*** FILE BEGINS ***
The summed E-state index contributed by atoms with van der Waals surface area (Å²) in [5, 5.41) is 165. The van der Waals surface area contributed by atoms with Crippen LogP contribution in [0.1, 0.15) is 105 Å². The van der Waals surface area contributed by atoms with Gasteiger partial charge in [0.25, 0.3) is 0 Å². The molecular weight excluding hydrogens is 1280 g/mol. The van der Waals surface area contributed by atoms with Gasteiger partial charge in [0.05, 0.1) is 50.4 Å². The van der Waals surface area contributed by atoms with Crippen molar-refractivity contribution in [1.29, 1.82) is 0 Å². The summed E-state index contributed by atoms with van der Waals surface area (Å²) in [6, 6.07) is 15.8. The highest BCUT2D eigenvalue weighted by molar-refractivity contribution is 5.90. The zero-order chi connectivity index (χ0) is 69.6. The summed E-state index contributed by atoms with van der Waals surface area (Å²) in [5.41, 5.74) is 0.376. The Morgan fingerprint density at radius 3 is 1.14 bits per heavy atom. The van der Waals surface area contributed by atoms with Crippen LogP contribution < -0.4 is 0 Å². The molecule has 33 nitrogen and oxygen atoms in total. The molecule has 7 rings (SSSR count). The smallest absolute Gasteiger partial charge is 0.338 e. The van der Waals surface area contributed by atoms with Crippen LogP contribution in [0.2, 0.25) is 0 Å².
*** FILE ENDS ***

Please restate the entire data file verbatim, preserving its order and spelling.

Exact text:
The summed E-state index contributed by atoms with van der Waals surface area (Å²) in [5, 5.41) is 165. The van der Waals surface area contributed by atoms with Crippen LogP contribution in [0.1, 0.15) is 105 Å². The van der Waals surface area contributed by atoms with Gasteiger partial charge in [0.25, 0.3) is 0 Å². The molecular weight excluding hydrogens is 1280 g/mol. The van der Waals surface area contributed by atoms with Gasteiger partial charge in [0.05, 0.1) is 50.4 Å². The van der Waals surface area contributed by atoms with Crippen molar-refractivity contribution in [1.29, 1.82) is 0 Å². The summed E-state index contributed by atoms with van der Waals surface area (Å²) in [6, 6.07) is 15.8. The highest BCUT2D eigenvalue weighted by molar-refractivity contribution is 5.90. The zero-order chi connectivity index (χ0) is 69.6. The summed E-state index contributed by atoms with van der Waals surface area (Å²) in [5.41, 5.74) is 0.376. The Morgan fingerprint density at radius 3 is 1.14 bits per heavy atom. The van der Waals surface area contributed by atoms with Crippen LogP contribution < -0.4 is 0 Å². The molecule has 33 nitrogen and oxygen atoms in total. The molecule has 7 rings (SSSR count). The smallest absolute Gasteiger partial charge is 0.338 e. The van der Waals surface area contributed by atoms with Crippen LogP contribution in [0.2, 0.25) is 0 Å².